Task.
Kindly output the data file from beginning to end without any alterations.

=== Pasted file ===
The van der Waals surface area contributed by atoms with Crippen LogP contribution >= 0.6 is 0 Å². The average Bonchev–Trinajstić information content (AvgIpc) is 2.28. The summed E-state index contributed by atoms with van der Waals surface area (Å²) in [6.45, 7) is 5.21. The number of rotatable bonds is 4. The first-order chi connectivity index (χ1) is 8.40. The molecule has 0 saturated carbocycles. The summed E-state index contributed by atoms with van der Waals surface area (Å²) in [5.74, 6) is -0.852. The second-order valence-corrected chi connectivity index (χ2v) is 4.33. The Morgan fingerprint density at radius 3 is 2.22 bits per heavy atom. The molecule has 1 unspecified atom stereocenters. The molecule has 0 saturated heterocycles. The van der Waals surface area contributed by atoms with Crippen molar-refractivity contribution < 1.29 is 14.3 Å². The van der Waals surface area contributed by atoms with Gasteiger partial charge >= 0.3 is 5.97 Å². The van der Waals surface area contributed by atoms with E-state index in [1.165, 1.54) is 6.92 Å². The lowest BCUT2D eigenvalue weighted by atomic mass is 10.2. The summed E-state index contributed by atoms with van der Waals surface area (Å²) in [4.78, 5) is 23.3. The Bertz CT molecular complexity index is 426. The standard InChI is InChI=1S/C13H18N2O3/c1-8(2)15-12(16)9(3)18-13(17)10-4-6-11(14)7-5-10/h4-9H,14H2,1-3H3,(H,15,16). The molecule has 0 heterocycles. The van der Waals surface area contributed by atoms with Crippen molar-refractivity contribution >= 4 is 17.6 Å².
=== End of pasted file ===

The van der Waals surface area contributed by atoms with Crippen LogP contribution >= 0.6 is 0 Å². The average Bonchev–Trinajstić information content (AvgIpc) is 2.28. The summed E-state index contributed by atoms with van der Waals surface area (Å²) in [6.45, 7) is 5.21. The number of rotatable bonds is 4. The first-order chi connectivity index (χ1) is 8.40. The molecule has 0 saturated carbocycles. The summed E-state index contributed by atoms with van der Waals surface area (Å²) in [5.74, 6) is -0.852. The second-order valence-corrected chi connectivity index (χ2v) is 4.33. The Morgan fingerprint density at radius 3 is 2.22 bits per heavy atom. The molecule has 1 unspecified atom stereocenters. The molecule has 0 saturated heterocycles. The van der Waals surface area contributed by atoms with Crippen molar-refractivity contribution < 1.29 is 14.3 Å². The van der Waals surface area contributed by atoms with Gasteiger partial charge >= 0.3 is 5.97 Å². The van der Waals surface area contributed by atoms with E-state index in [1.165, 1.54) is 6.92 Å². The lowest BCUT2D eigenvalue weighted by atomic mass is 10.2. The summed E-state index contributed by atoms with van der Waals surface area (Å²) in [4.78, 5) is 23.3. The Bertz CT molecular complexity index is 426. The standard InChI is InChI=1S/C13H18N2O3/c1-8(2)15-12(16)9(3)18-13(17)10-4-6-11(14)7-5-10/h4-9H,14H2,1-3H3,(H,15,16). The molecule has 0 heterocycles. The van der Waals surface area contributed by atoms with Crippen molar-refractivity contribution >= 4 is 17.6 Å².